Posted on 15 Dec 2009 by Desiree Kane
Check out what the creator of Favrd, a widely popular service that showcased who “favorited” tweets and tallied them, said via the Favrd homepage the day he pulled the plug on it a little over a week ago:
There are still lots of clever and funny things to read every day, but finding these is no longer a challenge – you already follow your sources. Sites like this one now serve mainly as fuel for emotional up-fuckedness in the guise of a game.
Seems innocuous enough, he’s entitled to his thoughts. But then there was this shortly after via Twitter:
My, my @favrd! What’d Charlotte ever do to you!?! The answer lies below.
Marvin: Like a puppet master, we dictate memes.
@BenMarvin, possibly the most vocal of #TheBotFather troupe, says his goal with his bots (notably @SeriousBizznass and @Kinda_Gay, that he boasts is blocked by internet-popular @ICHCheezburger) is:
“to tell 9 jokes that only 12 people understand over and over again.”
Ben’s bots are the meme-style bots discussed in #TheBotFather: Basics. Some of them are offensive and some are not; but all of them have the same distinct air of satirical comedy designed to make you stop for a moment and chuckle, whether it be out of blatantly uncomfortable shock, or lighthearted LOLs. While he is not the sole generator of the content these bots tweet, he is the creator of bots many in Charlotte’s social media scene use as a medium through which they can anonymously voice their thoughts, jokes and opinions.
When asked what bot he’s most proud of, he says @SeriousBizznass and his 6 clones:
Marvin: … because the internet is serious business and he/I can say whatever I want.
Ben Marvin in person is exceptionally quiet though keen with the one-liners he comes up with while participating in conversation.
Marvin: I’m a self centered asshole on Twitter.
Ben Marvin is Charlotte’s twitterverse’s Kim Kardashian. Famous for being edgy; simply famous for being famous. He’s a shameless self promoter that could teach even the most seasoned social media gurus how to build brand ambassadors. He understands that his brand is a reflection of what the market values, and what our local area values is a platform from which to anonymously voice ourselves.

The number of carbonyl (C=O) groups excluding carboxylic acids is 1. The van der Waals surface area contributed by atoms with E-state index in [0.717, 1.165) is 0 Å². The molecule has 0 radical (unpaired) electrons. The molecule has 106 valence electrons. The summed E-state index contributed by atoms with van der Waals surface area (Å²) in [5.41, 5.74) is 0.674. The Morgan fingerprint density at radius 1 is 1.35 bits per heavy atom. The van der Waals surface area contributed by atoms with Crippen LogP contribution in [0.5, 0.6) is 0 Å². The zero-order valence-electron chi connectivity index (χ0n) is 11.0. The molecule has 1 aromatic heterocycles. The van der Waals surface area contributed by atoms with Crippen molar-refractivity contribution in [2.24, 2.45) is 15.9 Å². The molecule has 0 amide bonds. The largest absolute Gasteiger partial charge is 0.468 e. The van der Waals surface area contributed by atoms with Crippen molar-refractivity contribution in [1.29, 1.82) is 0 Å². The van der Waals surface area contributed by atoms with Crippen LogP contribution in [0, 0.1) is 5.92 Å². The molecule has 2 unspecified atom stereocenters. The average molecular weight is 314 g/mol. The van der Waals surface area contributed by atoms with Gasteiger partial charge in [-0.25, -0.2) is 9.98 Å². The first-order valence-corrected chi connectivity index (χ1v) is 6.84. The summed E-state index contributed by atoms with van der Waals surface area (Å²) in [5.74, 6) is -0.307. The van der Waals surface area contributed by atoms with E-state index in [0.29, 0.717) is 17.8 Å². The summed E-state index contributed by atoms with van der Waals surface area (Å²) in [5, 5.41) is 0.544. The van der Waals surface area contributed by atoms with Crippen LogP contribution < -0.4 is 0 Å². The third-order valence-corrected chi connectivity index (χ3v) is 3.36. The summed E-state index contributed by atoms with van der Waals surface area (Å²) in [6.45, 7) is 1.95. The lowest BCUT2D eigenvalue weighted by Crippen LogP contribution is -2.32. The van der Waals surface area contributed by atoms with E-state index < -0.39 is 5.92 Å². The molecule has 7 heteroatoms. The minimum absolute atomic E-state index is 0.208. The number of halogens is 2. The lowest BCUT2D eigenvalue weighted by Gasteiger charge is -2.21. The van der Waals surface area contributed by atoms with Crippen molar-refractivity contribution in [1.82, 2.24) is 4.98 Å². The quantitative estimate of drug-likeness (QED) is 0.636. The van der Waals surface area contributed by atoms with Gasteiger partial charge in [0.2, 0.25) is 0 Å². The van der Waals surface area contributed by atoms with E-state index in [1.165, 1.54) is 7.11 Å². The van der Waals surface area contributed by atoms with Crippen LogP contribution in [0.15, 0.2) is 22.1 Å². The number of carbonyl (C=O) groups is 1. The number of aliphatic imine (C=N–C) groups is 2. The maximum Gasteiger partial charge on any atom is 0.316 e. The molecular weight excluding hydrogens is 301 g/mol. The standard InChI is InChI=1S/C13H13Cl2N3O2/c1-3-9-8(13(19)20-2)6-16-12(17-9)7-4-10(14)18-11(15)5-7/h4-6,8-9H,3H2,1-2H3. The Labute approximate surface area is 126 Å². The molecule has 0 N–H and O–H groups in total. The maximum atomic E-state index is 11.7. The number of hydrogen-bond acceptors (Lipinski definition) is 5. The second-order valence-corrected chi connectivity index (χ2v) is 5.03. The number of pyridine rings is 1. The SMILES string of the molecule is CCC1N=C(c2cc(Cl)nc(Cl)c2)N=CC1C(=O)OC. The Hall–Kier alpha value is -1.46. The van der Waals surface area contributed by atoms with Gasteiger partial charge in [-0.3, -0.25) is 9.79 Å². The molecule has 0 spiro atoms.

Ben even got himself nominated for a Shorty award in February of this year:
It’s actually quite ingenious. The antithesis of all that social media stands for, internet hooliganry, being used as a social media tactic in the name of transparency and entertainment value. What makes it even more intriguing is that even the creator(s) of most of these bots don’t know 100% of the time who is generating their bots’ content.
Marvin’s not the only one. During last Thursday’s livecast/chat/hashtagged interview/social media extravaganza, I had a convo with who I should now refer to as #TheBotFamily. They’re a group of mostly locals who’s are “making the internet fun again” says Marvin. Sitting down and conversing with roughly 12 people via Twitter in and of itself is a challenge. Add the element of Twitter software mastery, multiply it by 12 people plus a hashtag and/or @ reply; it takes little imagination to understand what the giant cluster it developed into. It took me 4 days to digest it. I even had the help of TweetGrid’s @JazzyChad, with all of his Twitter knowledge.
Thursday’s interview highlighted the use of all three types of bots I talked about in the Basics piece. In just under an hour talking to #TheBotFamily, I had 825+ tweets from bots that all chimed in at once. Ben Marvin’s bots were at the forefront of this. I got tacostacked, twice.
Some of the parody bots chimed in as well. Recognize these guys?:
We also got to see the type of bot that is the least common: The character bots:
DK: Why don’t you just say what you want instead of using bots?
Marvin: I can’t make a joke about being gay so I have a gay bot (…) like creating a character in a movie, I can’t play every character.
DK: What does having all these bots do for your ego?
Marvin: I feel pretty powerful, I can do what I want. I can ruin someone’s personal brand just like that.
DK: What makes you different from a troll?
Marvin: I’m worse than a troll. I’ll fuck with you longer, I’ll take it to real life, if you talk [publically] about a tweet up I’ll show up, all cokes up on PBR, overturning tables, yelling SUCK HIS DICK like a moshpit @ the Tremont.
DK: This is why Favrd hates Charlotte.
Marvin: Its Web 9.0, bitch.
If anyone would like to see #thebotfather interview in it’s totality, let me know!
… Hmmm… as the n00b that I am, seems like bots are the 9.0 version of what old fashioned pseudonims and Nom De Plumes allowed those back in the Olden Days?
Or as Richard Bachmann helped Mr. King ‘brand out’ of his typical genres?
… and like you say, all in RT?
P.S: BTW, kudos on one of the MOST technical-ly illustrated Twitter Blog entries I’ve ever seen! [HATS OFF]
Next… walk back to the basic… BRB!
Thank you for the compliment, Francisco! This is very much like the old “pen names” of yore only with a high-tech twist!
And I bet you didn’t even have to leave the couch to do any work for this story. Real human content requires motion and emotion. Not to mention promotion. CLTblog could learn a lesson or two the bots. You have to have content to back up your hard-drive.
Geez Wade, if you put that much effort into criticism, you must be cranking out some good journalism somewhere. So where can we read that?
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